"You should also ask whether you can make extra repayments throughout that introductory period, because you want the opportunity to pay as much off that loan as you can from day one. That will really get you ahead in those first few years."
Introductory rate loans would benefit those first homebuyers who need breathing space while getting used to having a mortgage, because loan repayments are cheaper during the introductory period. The money you save during this time can be used to furnish your new home or fund any renovations that may be needed.
When considering an introductory loan, make sure that the revert rate is not so high that it wipes out all the savings you made during the initial period. You need to make detailed calculations, possibly with the assistance of a mortgage broker, in order to work out the true cost of a variety of loans over the long term and compare them.
The duration of the introductory period is also important – obviously the longer, the better. Exit fees can be massive if you want to pay off the loan within four years, so beware of these costs when making your decision.
Equity/line of credit
More popularly known as a line of credit, equity loans enable you to access any home equity you’ve built up in your property. These loans are mostly used by people who already own a property.
Equity loans "are really for those more seasoned borrowers", Montgomery says. These products do not have a specific loan term. In fact, they are often referred to as ‘evergreen’ loans because you don’t have to pay them back within a pre-arranged period.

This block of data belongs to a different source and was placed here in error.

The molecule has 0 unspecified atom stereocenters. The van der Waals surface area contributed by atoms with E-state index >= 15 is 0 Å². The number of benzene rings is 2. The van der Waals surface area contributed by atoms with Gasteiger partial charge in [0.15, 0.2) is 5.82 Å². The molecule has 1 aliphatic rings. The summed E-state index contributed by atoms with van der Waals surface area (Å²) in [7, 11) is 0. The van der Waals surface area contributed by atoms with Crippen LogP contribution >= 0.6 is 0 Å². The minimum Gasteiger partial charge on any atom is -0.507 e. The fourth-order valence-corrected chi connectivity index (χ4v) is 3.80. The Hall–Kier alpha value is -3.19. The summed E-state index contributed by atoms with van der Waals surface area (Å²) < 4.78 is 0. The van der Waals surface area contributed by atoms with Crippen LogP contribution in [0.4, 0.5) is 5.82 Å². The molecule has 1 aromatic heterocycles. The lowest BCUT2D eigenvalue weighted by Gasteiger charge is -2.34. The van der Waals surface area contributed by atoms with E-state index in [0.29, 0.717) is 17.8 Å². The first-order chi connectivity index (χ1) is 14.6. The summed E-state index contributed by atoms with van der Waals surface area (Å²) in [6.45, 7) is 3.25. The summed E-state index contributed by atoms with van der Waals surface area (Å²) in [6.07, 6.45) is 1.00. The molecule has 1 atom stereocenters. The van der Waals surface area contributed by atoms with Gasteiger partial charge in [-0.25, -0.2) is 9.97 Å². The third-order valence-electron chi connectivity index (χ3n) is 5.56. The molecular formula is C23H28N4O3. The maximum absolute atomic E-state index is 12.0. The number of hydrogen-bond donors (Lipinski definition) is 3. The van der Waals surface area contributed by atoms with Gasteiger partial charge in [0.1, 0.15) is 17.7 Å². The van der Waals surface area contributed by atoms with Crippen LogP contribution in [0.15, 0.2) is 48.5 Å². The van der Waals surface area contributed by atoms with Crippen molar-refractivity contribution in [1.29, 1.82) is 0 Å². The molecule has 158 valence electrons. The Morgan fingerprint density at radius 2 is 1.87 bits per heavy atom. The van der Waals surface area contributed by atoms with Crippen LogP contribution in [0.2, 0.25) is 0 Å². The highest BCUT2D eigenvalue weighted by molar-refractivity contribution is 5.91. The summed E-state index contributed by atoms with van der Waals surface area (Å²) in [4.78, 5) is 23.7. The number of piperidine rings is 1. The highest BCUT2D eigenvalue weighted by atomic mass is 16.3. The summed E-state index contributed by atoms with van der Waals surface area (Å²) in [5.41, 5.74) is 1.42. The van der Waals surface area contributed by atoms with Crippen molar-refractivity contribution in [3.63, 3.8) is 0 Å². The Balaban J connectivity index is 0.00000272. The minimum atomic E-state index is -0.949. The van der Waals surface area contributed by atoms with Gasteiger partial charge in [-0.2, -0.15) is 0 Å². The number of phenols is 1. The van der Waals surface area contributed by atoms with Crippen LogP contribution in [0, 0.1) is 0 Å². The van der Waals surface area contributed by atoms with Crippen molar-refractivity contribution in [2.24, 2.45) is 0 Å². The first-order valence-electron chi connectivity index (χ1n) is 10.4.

"You really have to have an intimate understanding of how the mortgage works, and the discipline that is required to make it work," Montgomery advises.
"You need to be putting all your income into the loan and all your expenses on your credit card – which is 'swept' at the end of the month to reduce the balance to zero. If you’re not disciplined, you could easily find yourself spending more than you should."
As a first homebuyer, Montgomery says you would be better off avoiding this loan structure, and instead "edge in with a standard loan and a monthly repayment system – at least until you've explored all your options".
Interest-only loans mean just that – you repay only the interest charged on the principal. Borrowers are permitted to make additional repayments off the principal of the loan if they wish, but it is not mandatory. Generally, these types of loans appeal to investors more than owner-occupiers.
"Interest-only loans are often chosen by first homebuyers because they are one of the lower-cost options," Montgomery notes. "If, for financial reasons, you wish to take out an interest-only – because a principal & interest loan will push your budget – then I don't think you should really be getting the loan at all."
This is because you’re not paying anything off the principal of the loan, so you’re not creating any equity in the property. If you get an interest-only loan for $300,000, three years later, your loan balance will still be $300,000, unless you’ve been making some voluntary additional repayments.
"Aside from the fact that purchasing your own home is the great Australian dream, the main reason people venture into this form of asset is that you’re going to start creating equity, which is going to create options for you down the track," Montgomery says.
"That's really what you want, because then it sets you up to go and purchase another asset. Wealth creation is the primary focus, and interest-only loans go against that philosophy."
With interest rates at their lowest for more than 50 years, there are some great rates available. The best thing to do is to compare rates from all the lenders. Let us help take the leg work out of doing this - Compare Home Loans now